Hike Schedule



Trip Archives

Flora & Fauna

Recent Critiques

Desk Tops

Hiking Links

Hall of Fame


Trail Blockage Report

  Contact Us  


                              Last Updated: 11/18/2014


                                                        Pennsylvania Hikes Virginia Hikes West Virginia Hikes Maryland Hikes

Welcome to a web site full of information on hiking in the Mid-Atlantic Region (PA, MD, VA and WV) ... topo maps, 3-D maps, elevation profiles, GPS data, directions, trail notes, photos.... everything you need to prepare for an excursion into the wilderness. Information for 318 hikes and over 3,657 trail miles are now available. Venues such as, but not limited to, Shenandoah National Park/VA,  George Washington and Jefferson National Forests, VA and WV, the Monongahela National Forest in WV, state forests throughout PA, Green Ridge State Forest in MD and regional, state, county and federal parks throughout the Mid-Atlantic region are represented.


Please read the Terms of Use before using this website then click on the desired state on the map to the left to continue.



"Yet in the walks I take through nature in quest of truth and demonstration, I recognize a poetry in earth and sea and sky, ruled in their cycles of harmonious actions, deeper and more sublime than ever muse un- taught in science could inspire." William B. Rogers: First State Geologist of VA, First president of M.I.T. and namesake of Mt. Rogers, Va.



Latest Published Hikes

Quebec Run Backpack, PA

Three Ponds Loop, PA

Upper North River-Bald Mountain Backpack

Wild Oak National Recreation Trail-South, VA

Wild Oak National Recreation Trail-Grooms Ridge Trail, VA




Bulletin Board


11/07/14: To those of you who remember Leena and Sam the Wonder Dog. I remember how he always sat in front of me at the park and ride, offering me his paw w/o solicitation. He passed last night. I'd like to share Leena's E-mail with you:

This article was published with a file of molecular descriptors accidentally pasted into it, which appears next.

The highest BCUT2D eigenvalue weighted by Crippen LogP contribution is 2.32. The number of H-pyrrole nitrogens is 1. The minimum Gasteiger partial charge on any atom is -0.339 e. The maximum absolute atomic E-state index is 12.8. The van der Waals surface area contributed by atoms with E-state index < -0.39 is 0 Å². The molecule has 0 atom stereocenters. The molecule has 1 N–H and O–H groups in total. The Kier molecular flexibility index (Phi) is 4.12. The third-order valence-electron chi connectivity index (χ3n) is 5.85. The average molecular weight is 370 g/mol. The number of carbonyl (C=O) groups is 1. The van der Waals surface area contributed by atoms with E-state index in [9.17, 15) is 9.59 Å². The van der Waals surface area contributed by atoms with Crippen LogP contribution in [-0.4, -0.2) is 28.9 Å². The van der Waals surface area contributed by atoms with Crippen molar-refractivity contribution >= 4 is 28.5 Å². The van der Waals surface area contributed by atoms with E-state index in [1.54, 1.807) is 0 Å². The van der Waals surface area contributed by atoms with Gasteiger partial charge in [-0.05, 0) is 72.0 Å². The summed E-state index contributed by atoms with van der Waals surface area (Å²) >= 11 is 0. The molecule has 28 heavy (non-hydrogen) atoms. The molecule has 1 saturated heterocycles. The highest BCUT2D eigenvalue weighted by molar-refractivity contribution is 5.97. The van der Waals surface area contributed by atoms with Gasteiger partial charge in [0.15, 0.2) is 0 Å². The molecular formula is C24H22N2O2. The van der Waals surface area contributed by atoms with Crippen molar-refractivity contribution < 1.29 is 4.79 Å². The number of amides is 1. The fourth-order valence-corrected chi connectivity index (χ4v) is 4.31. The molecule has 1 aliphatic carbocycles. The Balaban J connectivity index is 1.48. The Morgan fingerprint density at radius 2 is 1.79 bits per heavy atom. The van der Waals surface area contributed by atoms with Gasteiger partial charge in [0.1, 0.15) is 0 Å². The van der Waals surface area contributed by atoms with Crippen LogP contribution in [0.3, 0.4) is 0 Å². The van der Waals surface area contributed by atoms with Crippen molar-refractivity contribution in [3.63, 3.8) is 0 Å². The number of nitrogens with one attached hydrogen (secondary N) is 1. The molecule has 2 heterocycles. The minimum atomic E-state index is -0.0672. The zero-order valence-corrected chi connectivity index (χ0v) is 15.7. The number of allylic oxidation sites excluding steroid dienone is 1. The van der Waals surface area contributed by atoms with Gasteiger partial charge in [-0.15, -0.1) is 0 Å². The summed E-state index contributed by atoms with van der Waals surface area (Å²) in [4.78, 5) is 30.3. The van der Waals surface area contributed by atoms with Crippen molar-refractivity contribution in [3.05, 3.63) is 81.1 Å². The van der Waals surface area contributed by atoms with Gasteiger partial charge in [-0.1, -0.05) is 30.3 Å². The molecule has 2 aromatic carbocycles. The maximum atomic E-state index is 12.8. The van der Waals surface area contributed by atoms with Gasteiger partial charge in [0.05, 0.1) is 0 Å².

"Hi Mike,

It's been a while, and I'm writing with some very sad news - Sam the Wonder Dog passed away this morning.  He had a good, long life, living to 14, and didn't suffer in the end. His heart just finally gave out of old age.  He died at home, naturally, with me by his side.  Even so, it is still heartbreaking.

His last night was spent on the living room floor, struggling with his breathing.  I was lying beside him in my sleeping bag all night, stroking him and talking to him.  I dozed off and dreamed that Sam and I were on one of your backpacks, circa 2004, probably because we were sleeping on the living room floor in the same way we used to sleep in my tent.  Maybe he was
dreaming the same thing.  What a wonderful way to go.

All the best,

Leena "





05/03/2014:  "The Mid-Atlantic Hiker's Guide: Central Maryland" is now finished. It includes 45 day hikes from the shores of the Chesapeake Bay to Catoctin Mountain and from the Potomac River to the Mason-Dixon Line. The one hundred and eighty-four page book uses the same format as the West Virginia book (below). Orders are  being taken.







After two years of hard work my first book is finally finished - Orders are now being accepted: The Mid-Atlantic Hikers Guide: WV. I've teamed  up with Scott Adams Enterprises to produce a two hundred and eighty-nine page manuscript complete with large topo maps, elevation profiles and waypoint tables, all keyed together to totally integrate the hiking experience. There are sixty-four hikes in all, ranging from a 2 mile flip-flop walk to visit the beautiful Sandstone Falls on the New River to 25+ mile, three day, strenuous forays into the wilderness areas of the Mountain State, and all other kinds of hikes in between.




M. R. Hyker's Latest Adventure(s)


07/26-27/14: Quebec Run Wild Area Overnight Backpack: Some friends and I had previously explored this area on a day hike while camping at Cooper’s Rock S.F., WV. I was so taken by the beauty of the forest that I promised myself I would return to spend the night there. I had originally schedule an arduous 3 day trip on the central part of the Laurel Highlands Trail but recent issues concerning what I’ll call trail fatigue made me reconsider the venue – downsizing to something that I was comfortable with and perhaps even prettier. Hardcore, Short Stack and Brendon met me at the West Friendship, MD park and ride and we made the 3 hour drive uneventfully except that a fawn ran out in front of my truck just 10 minutes from the trailhead. I totally ran over the poor thing but was amazed to see it run up a hill and out of sight as I looked in the rear view mirror. We met Lisa (a rookie) and Tracy exactly at 12:00 at the west parking lot on Rt 2001 – Skyline Drive. I planned the hike such that we would explore the upland hardwood forest first by following the Hess Trail to its terminus at the north parking lot. The towering maple, poplar and oak with a thick understory of ferns were something to behold.